After polishing was completed, sintering was performed (Cameo® AGT-L Fast Sintering Furnace, Aidite). The cycle used for sintering will always be dependent on the number and size of units to ensure a full sintering of the material and proper cooling period.

The post-sintering processing included fine-tuning of the margins under a 45x power microscope (AmScope), adding any texture needed, and minor contour corrections were made using an assortment of grinding stones (Diamond Grind Stones, MiDenta Digital Dentistry). By running the grinding stones at extremely low speeds (2,000 rpm to 4,000 rpm), the technician could make minor adjustments slowly and meticulously without concern of overheating or incorporating microfractures into the zirconia.

The final step of the process was staining and glazing (MiYO® Esthetic System, Jensen Dental). The chosen stains were set based on translucency effects to allow for the illusion of translucency when placed properly. Tissue shades (MiYO Pink Liquid Ceramic, Jensen Dental) were chosen to match the same translucency aspect as the tooth shades (MiYO Liquid Ceramic, Jensen Dental). The combination of the matching tooth and tissue shades allowed for the 3Y zirconia to look natural on the bench as well as in the mouth (Figure 16).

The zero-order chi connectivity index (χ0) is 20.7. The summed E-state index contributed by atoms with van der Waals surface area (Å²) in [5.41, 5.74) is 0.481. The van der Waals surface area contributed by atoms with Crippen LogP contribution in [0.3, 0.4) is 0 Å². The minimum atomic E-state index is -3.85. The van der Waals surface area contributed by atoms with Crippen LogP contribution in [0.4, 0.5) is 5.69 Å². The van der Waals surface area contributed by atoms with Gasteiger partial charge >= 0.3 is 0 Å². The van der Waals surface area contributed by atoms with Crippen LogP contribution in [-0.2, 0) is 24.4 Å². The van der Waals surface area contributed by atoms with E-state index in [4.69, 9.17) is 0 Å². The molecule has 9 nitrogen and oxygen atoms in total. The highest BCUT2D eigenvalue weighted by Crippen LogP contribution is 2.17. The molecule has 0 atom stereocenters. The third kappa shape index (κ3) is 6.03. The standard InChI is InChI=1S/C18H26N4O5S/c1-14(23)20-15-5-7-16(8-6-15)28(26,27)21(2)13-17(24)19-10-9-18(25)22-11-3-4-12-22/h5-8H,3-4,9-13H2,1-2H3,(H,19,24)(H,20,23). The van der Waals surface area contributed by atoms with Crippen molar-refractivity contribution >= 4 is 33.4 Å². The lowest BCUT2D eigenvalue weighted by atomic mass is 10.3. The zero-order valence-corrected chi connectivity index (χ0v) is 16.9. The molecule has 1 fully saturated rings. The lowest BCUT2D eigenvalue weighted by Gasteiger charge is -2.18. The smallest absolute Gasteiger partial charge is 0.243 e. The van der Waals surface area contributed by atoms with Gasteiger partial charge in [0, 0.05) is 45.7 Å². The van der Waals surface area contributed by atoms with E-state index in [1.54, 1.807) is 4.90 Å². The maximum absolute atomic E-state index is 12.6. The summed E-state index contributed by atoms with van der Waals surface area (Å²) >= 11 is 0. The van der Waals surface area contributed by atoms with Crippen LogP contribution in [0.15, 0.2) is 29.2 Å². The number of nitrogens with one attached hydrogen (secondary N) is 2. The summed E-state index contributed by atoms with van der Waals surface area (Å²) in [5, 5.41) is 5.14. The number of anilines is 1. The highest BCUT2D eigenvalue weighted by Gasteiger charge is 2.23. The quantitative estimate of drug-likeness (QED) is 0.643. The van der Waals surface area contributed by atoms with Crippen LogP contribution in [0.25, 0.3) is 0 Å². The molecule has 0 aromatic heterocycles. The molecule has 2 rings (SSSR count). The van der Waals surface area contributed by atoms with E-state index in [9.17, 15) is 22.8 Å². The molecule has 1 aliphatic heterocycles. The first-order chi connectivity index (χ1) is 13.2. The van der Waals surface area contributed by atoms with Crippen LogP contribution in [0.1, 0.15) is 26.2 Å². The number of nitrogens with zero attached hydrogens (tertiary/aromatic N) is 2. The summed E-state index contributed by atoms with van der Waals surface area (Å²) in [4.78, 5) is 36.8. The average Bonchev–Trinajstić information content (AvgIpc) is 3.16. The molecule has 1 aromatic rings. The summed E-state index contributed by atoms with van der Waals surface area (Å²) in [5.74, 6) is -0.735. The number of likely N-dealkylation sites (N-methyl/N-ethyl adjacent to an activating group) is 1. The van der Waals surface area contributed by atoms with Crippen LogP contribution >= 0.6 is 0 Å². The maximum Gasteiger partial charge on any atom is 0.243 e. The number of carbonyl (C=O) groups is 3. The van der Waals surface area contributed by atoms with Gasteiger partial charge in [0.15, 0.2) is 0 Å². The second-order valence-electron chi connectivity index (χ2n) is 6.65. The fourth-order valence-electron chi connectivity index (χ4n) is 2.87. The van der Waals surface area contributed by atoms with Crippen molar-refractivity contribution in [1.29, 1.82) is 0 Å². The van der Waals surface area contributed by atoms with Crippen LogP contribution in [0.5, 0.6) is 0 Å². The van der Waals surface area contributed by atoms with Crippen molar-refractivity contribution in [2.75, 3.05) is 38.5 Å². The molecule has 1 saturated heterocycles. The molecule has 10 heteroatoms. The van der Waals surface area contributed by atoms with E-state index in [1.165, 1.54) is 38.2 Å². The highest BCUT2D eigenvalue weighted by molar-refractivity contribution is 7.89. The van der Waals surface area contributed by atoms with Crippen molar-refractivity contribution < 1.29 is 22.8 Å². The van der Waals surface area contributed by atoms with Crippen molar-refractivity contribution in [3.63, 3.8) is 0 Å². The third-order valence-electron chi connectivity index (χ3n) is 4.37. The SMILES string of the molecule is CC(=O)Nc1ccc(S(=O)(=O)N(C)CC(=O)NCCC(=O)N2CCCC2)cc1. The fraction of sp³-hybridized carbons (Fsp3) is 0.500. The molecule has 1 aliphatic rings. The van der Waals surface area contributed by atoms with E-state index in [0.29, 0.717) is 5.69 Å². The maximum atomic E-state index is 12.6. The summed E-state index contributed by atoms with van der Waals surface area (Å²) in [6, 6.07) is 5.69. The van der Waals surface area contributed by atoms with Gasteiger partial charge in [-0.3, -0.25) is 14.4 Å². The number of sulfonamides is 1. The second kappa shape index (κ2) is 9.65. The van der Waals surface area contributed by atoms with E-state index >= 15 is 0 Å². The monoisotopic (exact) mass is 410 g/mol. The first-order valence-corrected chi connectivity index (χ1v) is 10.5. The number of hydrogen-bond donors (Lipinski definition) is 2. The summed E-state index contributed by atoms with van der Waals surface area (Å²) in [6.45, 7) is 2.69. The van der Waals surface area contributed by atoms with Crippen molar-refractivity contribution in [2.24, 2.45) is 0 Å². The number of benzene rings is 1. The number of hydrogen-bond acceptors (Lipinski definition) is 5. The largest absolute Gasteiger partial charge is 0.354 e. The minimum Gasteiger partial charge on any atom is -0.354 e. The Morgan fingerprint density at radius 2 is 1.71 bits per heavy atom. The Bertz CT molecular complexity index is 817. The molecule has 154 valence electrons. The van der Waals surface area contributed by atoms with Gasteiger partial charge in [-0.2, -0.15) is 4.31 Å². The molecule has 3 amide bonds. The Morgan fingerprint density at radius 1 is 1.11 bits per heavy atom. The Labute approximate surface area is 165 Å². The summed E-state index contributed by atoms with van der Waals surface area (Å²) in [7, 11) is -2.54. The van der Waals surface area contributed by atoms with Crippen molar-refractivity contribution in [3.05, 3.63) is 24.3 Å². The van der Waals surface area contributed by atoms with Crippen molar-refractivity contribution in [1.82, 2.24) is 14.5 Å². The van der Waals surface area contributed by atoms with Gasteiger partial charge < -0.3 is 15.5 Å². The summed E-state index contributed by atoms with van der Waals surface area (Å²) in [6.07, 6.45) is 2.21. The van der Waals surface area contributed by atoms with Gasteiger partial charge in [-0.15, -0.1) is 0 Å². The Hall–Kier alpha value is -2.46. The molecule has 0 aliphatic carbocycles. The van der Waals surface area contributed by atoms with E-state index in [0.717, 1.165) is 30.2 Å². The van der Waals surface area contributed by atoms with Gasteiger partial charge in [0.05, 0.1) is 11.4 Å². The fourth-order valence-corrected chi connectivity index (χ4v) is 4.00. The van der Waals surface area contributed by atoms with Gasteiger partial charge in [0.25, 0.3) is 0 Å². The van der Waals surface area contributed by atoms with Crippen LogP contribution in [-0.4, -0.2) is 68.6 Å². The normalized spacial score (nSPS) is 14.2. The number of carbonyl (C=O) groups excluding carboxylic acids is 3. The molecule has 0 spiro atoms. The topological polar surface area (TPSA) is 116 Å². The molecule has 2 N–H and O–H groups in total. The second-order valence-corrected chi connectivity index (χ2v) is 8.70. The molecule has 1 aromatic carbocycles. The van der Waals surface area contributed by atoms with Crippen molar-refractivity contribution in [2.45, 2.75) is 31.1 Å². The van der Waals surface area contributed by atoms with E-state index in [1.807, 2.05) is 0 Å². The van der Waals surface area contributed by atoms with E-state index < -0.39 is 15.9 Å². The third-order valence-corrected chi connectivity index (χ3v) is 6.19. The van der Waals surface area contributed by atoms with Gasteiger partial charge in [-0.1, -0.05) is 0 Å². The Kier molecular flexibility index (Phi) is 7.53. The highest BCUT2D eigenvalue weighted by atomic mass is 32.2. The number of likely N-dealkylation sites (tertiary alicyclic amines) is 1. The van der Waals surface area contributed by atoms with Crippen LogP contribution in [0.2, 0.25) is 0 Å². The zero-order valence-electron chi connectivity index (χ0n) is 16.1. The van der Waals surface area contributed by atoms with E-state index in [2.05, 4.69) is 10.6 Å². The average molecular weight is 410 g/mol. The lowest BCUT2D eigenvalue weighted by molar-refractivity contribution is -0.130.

Conclusion

Using an open-source CAD program has its advantages and disadvantages. Standard dental CAD software bundles are written specifically for dental use, minimizing the potential for user error; however, open programs can remove restrictions, allowing for more freedom and control of the design and its parameters. This type of software, once mastered, can become an asset to any laboratory and offer an affordable way for all laboratories and dentists to participate in digital dentistry.

About the Author

Craig J. Holland
Owner
3 Point Dental Studio
Fremont, Ohio